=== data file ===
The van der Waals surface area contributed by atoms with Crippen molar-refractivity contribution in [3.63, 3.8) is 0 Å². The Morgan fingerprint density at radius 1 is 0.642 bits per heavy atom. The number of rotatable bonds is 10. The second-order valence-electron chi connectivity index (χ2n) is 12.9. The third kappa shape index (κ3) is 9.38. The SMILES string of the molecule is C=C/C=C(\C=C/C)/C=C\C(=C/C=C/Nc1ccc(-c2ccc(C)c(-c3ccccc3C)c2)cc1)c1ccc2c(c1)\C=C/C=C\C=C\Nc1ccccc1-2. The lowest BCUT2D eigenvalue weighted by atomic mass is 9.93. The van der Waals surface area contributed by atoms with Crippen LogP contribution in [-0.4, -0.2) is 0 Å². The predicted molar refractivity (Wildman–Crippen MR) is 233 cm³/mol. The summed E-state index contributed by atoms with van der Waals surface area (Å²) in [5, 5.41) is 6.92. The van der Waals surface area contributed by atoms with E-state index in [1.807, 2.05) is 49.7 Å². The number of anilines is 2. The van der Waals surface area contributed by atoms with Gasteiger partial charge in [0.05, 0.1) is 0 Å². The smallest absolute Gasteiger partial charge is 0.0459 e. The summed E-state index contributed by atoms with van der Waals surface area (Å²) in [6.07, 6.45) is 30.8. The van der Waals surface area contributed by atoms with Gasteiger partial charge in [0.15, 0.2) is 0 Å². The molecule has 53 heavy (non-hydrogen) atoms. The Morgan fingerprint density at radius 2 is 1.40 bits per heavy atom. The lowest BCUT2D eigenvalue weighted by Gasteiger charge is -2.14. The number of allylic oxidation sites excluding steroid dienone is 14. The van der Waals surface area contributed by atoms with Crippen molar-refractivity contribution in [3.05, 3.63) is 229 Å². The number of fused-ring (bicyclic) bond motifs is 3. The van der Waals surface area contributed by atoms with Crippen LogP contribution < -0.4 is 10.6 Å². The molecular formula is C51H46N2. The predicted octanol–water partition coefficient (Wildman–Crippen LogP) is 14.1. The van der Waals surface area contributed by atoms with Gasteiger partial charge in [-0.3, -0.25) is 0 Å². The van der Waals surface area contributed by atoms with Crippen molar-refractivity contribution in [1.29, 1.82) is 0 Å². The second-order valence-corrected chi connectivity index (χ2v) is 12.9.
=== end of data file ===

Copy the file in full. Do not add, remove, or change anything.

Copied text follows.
The van der Waals surface area contributed by atoms with Crippen molar-refractivity contribution in [3.63, 3.8) is 0 Å². The Morgan fingerprint density at radius 1 is 0.642 bits per heavy atom. The number of rotatable bonds is 10. The second-order valence-electron chi connectivity index (χ2n) is 12.9. The third kappa shape index (κ3) is 9.38. The SMILES string of the molecule is C=C/C=C(\C=C/C)/C=C\C(=C/C=C/Nc1ccc(-c2ccc(C)c(-c3ccccc3C)c2)cc1)c1ccc2c(c1)\C=C/C=C\C=C\Nc1ccccc1-2. The lowest BCUT2D eigenvalue weighted by atomic mass is 9.93. The van der Waals surface area contributed by atoms with Crippen LogP contribution in [-0.4, -0.2) is 0 Å². The predicted molar refractivity (Wildman–Crippen MR) is 233 cm³/mol. The summed E-state index contributed by atoms with van der Waals surface area (Å²) in [5, 5.41) is 6.92. The van der Waals surface area contributed by atoms with E-state index in [1.807, 2.05) is 49.7 Å². The number of anilines is 2. The van der Waals surface area contributed by atoms with Gasteiger partial charge in [0.05, 0.1) is 0 Å². The smallest absolute Gasteiger partial charge is 0.0459 e. The summed E-state index contributed by atoms with van der Waals surface area (Å²) in [6.07, 6.45) is 30.8. The van der Waals surface area contributed by atoms with Gasteiger partial charge in [0.15, 0.2) is 0 Å². The molecule has 53 heavy (non-hydrogen) atoms. The Morgan fingerprint density at radius 2 is 1.40 bits per heavy atom. The lowest BCUT2D eigenvalue weighted by Gasteiger charge is -2.14. The number of allylic oxidation sites excluding steroid dienone is 14. The van der Waals surface area contributed by atoms with Crippen molar-refractivity contribution in [3.05, 3.63) is 229 Å². The number of fused-ring (bicyclic) bond motifs is 3. The van der Waals surface area contributed by atoms with Crippen LogP contribution < -0.4 is 10.6 Å². The molecular formula is C51H46N2. The predicted octanol–water partition coefficient (Wildman–Crippen LogP) is 14.1. The van der Waals surface area contributed by atoms with Gasteiger partial charge in [-0.3, -0.25) is 0 Å². The van der Waals surface area contributed by atoms with Crippen molar-refractivity contribution in [1.29, 1.82) is 0 Å². The second-order valence-corrected chi connectivity index (χ2v) is 12.9.